You're gonna need to upsize that popcorn

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Paprika Steen plays a star teetering on the brink in "Applause."
photo courtesy www.applausemovie.com

Guess how many movies are opening in the Bay Area Fri/13? Sixteen. Sixteen, y'all. That might be an all-time Ultimate Grand Supreme record. So in this saturated situation, what's worth seeing, considering this is your last weekend before the San Francisco International Film Festival sets up shop and dominates all your moviegoing brain cells?

First, check out Dennis Harvey's feature-length review of Applause, imported from Denmark and featuring "a flamboyant, arresting, faultless star turn" from Paprika Steen, a megastar in her home country.

Seeking more? Here are five (out of 16, remember — true fiends can check out our complete film listings if five ain't enough) to get you through the weekend.

A buzzed-about doc on the (unfortunately) hot topic of teen bullying:

Bully Anyone who’s ever been a kid on the wrong side of a bully — or was sensitive and observant enough not to avert his or her eyes — will be puzzling over the MPAA’s R rating of this doc, for profanity. It’s absurd when the gory violence on network and basic cable TV stops just short of cutting characters’ faces off, as one blurred-out bus bully threatens to do to the sweet, hapless Alex, dubbed “Fish Face” by the kids who ostracize him and make his life hell on the bus. It’s a jungle out there, as we all know — but it’s that real, visceral footage of the verbal (and physical) abuse bullied children deal with daily that brings it all home. Filmmaker Lee Hirsch goes above and beyond in trying to capture all dimensions of his subject: the terrorized bullied, the ineffectual school administrators, the desperate parents. There’s Kelby, the gay girl who was forced off her beloved basketball team after she came out, and Ja’Maya, who took drastic measures to fend off her tormenters — as well as the specters of those who turned to suicide as a way out. Hirsch is clearly more of an activist than a fly on the wall: he steps in at one point to help and obviously makes an uplifting effort to focus on what we can do to battle bullying. Nevertheless, at the risk of coming off like the Iowa assistant principal who’s catching criticism for telling one victim that he was just as bad as the bully that he refused to shake hands with, one feels compelled to note one prominent component that’s missing here: the bullies themselves, their stories, and the reasons why they’re so cruel — admittedly a daunting, possibly libelous task. (1:35) Piedmont, Shattuck. (Kimberly Chun)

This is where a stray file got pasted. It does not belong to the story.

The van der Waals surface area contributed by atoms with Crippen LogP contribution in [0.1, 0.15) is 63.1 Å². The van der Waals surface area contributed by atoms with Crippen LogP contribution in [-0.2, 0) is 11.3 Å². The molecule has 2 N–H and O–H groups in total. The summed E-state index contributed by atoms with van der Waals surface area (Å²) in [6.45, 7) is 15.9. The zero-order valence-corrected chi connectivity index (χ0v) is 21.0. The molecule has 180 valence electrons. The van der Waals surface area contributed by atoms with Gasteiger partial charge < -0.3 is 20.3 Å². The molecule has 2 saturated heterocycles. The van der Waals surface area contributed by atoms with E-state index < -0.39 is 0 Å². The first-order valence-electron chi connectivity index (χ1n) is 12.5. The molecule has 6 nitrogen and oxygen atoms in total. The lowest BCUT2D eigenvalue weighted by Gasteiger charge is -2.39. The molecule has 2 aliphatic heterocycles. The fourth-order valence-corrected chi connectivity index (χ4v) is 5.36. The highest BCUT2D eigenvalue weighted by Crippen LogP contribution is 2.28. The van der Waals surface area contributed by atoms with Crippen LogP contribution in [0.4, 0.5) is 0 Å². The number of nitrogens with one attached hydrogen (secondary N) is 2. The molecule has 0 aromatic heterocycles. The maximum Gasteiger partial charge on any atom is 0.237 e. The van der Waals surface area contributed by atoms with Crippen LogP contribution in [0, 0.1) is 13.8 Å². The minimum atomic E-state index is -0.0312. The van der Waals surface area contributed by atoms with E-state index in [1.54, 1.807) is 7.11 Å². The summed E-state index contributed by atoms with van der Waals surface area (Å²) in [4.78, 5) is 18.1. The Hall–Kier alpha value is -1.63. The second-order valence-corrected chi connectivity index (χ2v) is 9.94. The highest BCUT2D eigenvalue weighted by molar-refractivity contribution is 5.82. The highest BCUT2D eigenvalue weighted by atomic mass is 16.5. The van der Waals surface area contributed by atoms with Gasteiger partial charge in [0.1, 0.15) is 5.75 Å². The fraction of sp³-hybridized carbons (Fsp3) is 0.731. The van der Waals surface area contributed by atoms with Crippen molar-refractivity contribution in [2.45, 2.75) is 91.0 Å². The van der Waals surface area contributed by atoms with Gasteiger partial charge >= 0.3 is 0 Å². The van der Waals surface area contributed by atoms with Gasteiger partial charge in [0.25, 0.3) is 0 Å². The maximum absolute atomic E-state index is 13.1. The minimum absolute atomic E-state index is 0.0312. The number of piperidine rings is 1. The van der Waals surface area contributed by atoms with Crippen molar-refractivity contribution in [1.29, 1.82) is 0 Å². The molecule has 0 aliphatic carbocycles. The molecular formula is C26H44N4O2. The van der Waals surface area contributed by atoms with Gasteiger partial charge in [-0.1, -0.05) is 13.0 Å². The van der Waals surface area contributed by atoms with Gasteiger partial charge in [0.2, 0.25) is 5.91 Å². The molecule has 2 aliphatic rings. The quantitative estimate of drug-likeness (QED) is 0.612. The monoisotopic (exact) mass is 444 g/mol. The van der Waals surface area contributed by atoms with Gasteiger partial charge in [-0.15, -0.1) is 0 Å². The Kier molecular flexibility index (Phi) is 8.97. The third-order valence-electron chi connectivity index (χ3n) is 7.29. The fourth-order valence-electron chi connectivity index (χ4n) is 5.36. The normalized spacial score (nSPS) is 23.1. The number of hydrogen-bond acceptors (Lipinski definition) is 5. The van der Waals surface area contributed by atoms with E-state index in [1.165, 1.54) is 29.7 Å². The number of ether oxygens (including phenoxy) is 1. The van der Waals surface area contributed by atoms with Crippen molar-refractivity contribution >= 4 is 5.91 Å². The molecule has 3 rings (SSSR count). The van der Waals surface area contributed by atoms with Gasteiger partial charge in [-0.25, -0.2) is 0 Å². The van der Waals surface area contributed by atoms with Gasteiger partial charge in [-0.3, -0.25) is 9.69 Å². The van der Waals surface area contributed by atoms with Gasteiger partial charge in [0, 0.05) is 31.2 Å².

A horror spoof so good we don't dare spoil it for you. Not even posting the trailer, that's how serious we are:

The Cabin in the Woods If the name "Joss Whedon" doesn't provide all the reason you need to bum-rush The Cabin in the Woods (Whedon produced and co-wrote,  with director and frequent collaborator Drew Goddard), well, there's not much more that can be revealed without ruining the entire movie. In a very, very small nutshell, it's about a group of college kids (including Chris "Thor" Hemsworth) whose weekend jaunt to a rural cabin goes horribly awry, as such weekend jaunts tend to do in horror movies (the Texas Chainsaw and Evil Dead movies are heavily referenced). But this is no ordinary nightmare — its peculiarities are cleverly, carefully revealed, and the movie's inside-out takedown of scary movies produces some very unexpected (and delightfully blood-gushing) twists and turns. Plus: the always-awesome Richard Jenkins, and in-jokes galore for genre fans. (1:35) California, Presidio. (Cheryl Eddy)